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The Atlanta Journal-Constitution
August 9, 2021

Georgia among worst states for legal representation for immigrants, report finds
By Lautaro Grinspan

Immigrants facing deportation are less likely to have access to a lawyer in Georgia than in nearly every other state. That’s the takeaway from a recent report by the Transactional Records Access Clearinghouse (TRAC), a nonpartisan research organization at Syracuse University. According to the immigration court data compiled by TRAC, there were more than 40,400 pending deportation cases in Georgia at the end of May 2021, but only around 15,500 of them had attorney representation. That means the odds of being represented in high-stakes deportation cases stand at around 39%. Only four other states registered lower rates of representation, with three of them — North Carolina, South Carolina and Alabama — also in the Southeast. None of the states with lower rates of representation than Georgia have a bigger backlog of deportation cases: the Peach State ranks 8th nationwide for total pending deportation cases. Georgia immigrants’ slim odds of representation is, in part, caused by the state’s more widespread use of immigrant detention. According to a 2016 report from the American Immigration Council, immigrants in detention were the least likely to acquire counsel, with a representation rate of only 14% (compared with around 65% for non- detained immigrants). As of July 22, Georgia was home to the fourth largest population of ICE detainees in the country, per data compiled by TRAC.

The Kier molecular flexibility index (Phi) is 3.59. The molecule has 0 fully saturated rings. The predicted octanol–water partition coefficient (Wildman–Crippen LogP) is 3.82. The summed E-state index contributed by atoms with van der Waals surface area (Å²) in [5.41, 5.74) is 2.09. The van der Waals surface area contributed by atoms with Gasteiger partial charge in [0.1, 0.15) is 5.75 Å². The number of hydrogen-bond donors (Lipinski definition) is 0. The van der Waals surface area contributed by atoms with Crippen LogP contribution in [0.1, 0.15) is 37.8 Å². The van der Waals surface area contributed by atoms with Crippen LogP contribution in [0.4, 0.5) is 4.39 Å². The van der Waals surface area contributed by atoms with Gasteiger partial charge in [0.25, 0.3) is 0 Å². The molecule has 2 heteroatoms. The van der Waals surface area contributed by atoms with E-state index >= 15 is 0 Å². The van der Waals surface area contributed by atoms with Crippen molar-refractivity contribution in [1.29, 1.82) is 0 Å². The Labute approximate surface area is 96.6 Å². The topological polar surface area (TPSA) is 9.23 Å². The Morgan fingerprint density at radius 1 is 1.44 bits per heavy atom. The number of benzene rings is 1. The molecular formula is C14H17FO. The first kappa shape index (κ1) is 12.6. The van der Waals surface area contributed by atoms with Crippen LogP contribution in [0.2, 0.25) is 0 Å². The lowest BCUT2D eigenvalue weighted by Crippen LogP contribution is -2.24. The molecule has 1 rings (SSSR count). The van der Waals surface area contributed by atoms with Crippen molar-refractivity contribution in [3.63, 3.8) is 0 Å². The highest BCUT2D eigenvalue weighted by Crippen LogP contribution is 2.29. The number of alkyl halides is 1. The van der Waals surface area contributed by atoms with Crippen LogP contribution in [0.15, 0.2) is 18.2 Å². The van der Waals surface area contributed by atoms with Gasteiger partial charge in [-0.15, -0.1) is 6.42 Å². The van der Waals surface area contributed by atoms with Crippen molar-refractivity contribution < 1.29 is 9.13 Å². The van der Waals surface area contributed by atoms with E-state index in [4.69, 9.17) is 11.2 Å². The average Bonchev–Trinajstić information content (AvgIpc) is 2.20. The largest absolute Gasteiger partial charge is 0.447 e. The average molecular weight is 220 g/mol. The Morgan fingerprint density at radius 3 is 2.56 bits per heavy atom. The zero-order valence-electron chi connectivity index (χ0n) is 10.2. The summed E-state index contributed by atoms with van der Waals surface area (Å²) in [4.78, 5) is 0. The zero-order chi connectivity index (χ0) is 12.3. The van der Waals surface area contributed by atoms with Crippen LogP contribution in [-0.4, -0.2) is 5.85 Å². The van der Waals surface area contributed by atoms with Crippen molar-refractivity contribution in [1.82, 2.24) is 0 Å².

Transactional Records Access Clearinghouse, Syracuse University
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